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Herodotus and his WorldEssays from a Conference in Memory of George Forrest$
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Peter Derow and Robert Parker

Print publication date: 2003

Print ISBN-13: 9780199253746

Published to Oxford Scholarship Online: January 2010

DOI: 10.1093/acprof:oso/9780199253746.001.0001

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Cleisthenes (of Athens) and Corinth

Cleisthenes (of Athens) and Corinth

Chapter:
(p.219) 13 Cleisthenes (of Athens) and Corinth
Source:
Herodotus and his World
Author(s):

John Salmon

Publisher:
Oxford University Press
DOI:10.1093/acprof:oso/9780199253746.003.0013

This chapter discusses what Cleisthenes' tribal system in Attica owed to Corinth. Stroud's hypothesis that the eight Corinthian tribes each had one component from the city, within and beyond the Isthmus, is extended and defended against other suggestions. Attic tribes, each with a trittys from city, coast, and inland, are very similar. Differences and similarities are explored to illuminate Cleisthenes' motives. The Corinthian pattern enabled him to separate Athenian aristocrats from their traditional support and yet to bring benefits to Alcmeonids; the deme, however, has central importance for Cleisthenes but no Corinthian counterpart. Cleisthenes cannot have made his trittyes equal: the 50 councilors from each tribe cannot come in equal numbers from three trittyes. Cleisthenes may have learned Corinthian details in the city itself, in exile on Cleomenes' instructions; but he did not understand the democratic potential, unrealised at Corinth, of what he borrowed.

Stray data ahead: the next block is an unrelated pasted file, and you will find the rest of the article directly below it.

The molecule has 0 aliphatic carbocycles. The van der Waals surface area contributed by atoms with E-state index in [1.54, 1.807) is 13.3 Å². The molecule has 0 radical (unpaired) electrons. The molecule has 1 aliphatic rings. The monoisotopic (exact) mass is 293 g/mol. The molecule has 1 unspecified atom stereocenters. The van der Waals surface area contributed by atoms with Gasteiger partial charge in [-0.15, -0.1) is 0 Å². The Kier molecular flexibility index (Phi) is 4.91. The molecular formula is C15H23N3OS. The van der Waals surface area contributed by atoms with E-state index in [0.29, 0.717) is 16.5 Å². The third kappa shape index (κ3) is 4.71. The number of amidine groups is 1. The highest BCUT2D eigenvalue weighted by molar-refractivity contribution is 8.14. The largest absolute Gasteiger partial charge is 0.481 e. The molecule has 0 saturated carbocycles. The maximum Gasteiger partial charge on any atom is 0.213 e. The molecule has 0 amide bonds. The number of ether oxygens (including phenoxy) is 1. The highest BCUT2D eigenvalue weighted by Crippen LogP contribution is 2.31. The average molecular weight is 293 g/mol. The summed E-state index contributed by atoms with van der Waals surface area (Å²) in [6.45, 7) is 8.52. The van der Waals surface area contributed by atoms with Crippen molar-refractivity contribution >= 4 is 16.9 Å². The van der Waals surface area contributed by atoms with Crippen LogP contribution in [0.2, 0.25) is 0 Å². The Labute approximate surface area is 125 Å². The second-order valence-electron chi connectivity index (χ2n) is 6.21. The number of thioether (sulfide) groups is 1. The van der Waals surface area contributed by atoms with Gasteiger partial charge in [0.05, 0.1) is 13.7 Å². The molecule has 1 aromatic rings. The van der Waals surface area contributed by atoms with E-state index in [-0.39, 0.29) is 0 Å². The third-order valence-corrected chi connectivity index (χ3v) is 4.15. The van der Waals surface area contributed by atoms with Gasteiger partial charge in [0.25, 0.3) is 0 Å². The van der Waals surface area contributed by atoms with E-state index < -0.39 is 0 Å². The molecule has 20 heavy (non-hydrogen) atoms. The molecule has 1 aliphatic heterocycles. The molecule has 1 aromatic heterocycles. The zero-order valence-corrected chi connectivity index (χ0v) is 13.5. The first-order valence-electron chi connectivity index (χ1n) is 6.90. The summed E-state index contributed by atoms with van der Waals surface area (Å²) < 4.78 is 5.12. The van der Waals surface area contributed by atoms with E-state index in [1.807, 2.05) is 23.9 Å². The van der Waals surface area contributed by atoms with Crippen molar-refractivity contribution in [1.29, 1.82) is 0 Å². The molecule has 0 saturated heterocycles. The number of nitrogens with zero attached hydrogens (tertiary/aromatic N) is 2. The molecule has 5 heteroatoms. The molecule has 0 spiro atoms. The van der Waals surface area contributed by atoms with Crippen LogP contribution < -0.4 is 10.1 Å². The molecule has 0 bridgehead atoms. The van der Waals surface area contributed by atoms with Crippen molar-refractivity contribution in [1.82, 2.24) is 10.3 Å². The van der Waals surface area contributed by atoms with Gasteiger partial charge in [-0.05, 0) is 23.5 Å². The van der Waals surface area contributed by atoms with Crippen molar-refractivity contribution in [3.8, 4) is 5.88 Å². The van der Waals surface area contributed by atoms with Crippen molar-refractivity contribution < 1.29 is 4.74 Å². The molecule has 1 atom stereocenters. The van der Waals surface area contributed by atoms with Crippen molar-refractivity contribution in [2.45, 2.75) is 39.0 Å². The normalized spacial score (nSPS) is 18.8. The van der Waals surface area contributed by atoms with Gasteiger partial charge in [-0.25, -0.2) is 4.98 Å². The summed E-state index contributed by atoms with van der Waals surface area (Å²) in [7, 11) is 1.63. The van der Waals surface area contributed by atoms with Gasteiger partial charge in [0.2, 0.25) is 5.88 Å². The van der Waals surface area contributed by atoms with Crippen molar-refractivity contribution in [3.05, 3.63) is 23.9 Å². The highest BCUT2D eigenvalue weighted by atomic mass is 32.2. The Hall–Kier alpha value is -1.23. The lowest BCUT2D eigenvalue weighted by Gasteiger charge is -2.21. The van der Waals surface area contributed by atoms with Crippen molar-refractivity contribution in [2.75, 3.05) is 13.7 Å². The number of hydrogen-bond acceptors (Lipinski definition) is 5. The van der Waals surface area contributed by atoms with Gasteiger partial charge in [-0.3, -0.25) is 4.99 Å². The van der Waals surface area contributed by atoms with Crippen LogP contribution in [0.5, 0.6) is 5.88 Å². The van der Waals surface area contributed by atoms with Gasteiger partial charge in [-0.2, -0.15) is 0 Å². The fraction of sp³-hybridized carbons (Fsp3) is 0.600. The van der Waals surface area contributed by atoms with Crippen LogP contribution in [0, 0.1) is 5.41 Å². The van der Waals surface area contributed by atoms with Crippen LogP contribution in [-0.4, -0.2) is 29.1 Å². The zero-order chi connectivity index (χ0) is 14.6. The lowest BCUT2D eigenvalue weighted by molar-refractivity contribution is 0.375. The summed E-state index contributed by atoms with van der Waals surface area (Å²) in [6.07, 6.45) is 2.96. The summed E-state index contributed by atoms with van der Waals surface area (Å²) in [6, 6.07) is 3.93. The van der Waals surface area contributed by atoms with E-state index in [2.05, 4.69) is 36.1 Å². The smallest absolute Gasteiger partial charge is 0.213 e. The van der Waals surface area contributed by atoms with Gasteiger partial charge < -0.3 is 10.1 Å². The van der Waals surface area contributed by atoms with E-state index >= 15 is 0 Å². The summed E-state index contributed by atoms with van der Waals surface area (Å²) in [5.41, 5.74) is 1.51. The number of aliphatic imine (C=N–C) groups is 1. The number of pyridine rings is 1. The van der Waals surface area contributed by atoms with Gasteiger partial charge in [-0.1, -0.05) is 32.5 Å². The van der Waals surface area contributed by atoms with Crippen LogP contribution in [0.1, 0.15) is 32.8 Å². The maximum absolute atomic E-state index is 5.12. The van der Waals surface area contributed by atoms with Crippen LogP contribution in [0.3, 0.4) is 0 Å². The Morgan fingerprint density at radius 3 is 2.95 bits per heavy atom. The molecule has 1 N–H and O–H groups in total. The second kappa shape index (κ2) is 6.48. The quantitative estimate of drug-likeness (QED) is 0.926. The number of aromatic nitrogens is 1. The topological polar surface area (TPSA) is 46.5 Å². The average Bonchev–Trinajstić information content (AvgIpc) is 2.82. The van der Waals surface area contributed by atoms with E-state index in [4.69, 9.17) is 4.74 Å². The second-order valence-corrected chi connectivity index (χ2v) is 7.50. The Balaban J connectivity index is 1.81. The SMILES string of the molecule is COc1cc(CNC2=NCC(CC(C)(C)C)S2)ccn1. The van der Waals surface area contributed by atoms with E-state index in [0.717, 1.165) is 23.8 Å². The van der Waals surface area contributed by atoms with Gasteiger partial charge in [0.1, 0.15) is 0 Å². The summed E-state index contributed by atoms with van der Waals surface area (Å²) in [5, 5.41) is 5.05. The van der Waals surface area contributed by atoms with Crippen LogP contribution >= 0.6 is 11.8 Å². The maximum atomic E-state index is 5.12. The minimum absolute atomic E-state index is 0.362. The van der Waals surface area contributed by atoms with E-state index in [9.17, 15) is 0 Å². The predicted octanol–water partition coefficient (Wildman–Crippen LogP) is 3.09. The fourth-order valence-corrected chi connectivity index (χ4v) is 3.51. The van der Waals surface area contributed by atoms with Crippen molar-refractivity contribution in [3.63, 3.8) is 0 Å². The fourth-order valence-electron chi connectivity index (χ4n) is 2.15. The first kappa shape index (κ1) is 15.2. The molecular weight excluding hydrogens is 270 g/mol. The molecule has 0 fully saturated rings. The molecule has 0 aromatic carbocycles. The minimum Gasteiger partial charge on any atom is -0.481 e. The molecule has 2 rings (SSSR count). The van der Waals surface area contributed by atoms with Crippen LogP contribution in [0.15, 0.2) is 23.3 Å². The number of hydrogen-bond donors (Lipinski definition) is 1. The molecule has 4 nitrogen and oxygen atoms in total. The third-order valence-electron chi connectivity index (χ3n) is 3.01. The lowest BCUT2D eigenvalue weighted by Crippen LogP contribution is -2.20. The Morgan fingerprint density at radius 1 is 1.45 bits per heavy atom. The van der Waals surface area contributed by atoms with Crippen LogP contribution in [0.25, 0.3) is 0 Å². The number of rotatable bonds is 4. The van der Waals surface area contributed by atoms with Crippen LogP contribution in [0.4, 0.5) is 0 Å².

Keywords:   Cleisthenes, Corinth, Athens, Attica, tribes, trittys, trittyes, deme

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